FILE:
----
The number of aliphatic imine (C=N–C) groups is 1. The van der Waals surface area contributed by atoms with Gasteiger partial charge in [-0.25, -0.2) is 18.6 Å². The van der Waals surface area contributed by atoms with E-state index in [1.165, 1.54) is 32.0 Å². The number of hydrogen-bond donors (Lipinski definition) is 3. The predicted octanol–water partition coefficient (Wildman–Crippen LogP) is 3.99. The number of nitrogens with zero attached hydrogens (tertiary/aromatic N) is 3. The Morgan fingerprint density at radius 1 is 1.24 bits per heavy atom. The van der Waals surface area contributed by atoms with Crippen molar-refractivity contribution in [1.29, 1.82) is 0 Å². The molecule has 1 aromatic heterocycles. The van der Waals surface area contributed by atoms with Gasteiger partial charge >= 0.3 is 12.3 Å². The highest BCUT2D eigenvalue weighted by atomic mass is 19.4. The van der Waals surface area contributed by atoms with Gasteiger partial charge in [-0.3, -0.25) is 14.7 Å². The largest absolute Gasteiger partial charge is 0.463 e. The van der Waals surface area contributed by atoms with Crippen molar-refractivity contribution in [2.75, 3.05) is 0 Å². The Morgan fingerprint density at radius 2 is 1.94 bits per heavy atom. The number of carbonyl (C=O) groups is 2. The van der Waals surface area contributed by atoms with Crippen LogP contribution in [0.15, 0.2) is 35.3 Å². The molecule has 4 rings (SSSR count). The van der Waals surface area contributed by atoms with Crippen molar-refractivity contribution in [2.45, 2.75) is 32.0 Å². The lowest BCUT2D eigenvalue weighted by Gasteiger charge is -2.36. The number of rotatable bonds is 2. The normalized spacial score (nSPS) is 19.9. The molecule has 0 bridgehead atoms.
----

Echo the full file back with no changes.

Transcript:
The number of aliphatic imine (C=N–C) groups is 1. The van der Waals surface area contributed by atoms with Gasteiger partial charge in [-0.25, -0.2) is 18.6 Å². The van der Waals surface area contributed by atoms with E-state index in [1.165, 1.54) is 32.0 Å². The number of hydrogen-bond donors (Lipinski definition) is 3. The predicted octanol–water partition coefficient (Wildman–Crippen LogP) is 3.99. The number of nitrogens with zero attached hydrogens (tertiary/aromatic N) is 3. The Morgan fingerprint density at radius 1 is 1.24 bits per heavy atom. The van der Waals surface area contributed by atoms with Crippen molar-refractivity contribution in [1.29, 1.82) is 0 Å². The molecule has 1 aromatic heterocycles. The van der Waals surface area contributed by atoms with Gasteiger partial charge >= 0.3 is 12.3 Å². The highest BCUT2D eigenvalue weighted by atomic mass is 19.4. The van der Waals surface area contributed by atoms with Gasteiger partial charge in [-0.3, -0.25) is 14.7 Å². The largest absolute Gasteiger partial charge is 0.463 e. The van der Waals surface area contributed by atoms with Crippen molar-refractivity contribution in [2.75, 3.05) is 0 Å². The Morgan fingerprint density at radius 2 is 1.94 bits per heavy atom. The number of carbonyl (C=O) groups is 2. The van der Waals surface area contributed by atoms with Crippen LogP contribution in [0.15, 0.2) is 35.3 Å². The molecule has 4 rings (SSSR count). The van der Waals surface area contributed by atoms with Crippen molar-refractivity contribution in [2.45, 2.75) is 32.0 Å². The lowest BCUT2D eigenvalue weighted by Gasteiger charge is -2.36. The number of rotatable bonds is 2. The normalized spacial score (nSPS) is 19.9. The molecule has 0 bridgehead atoms.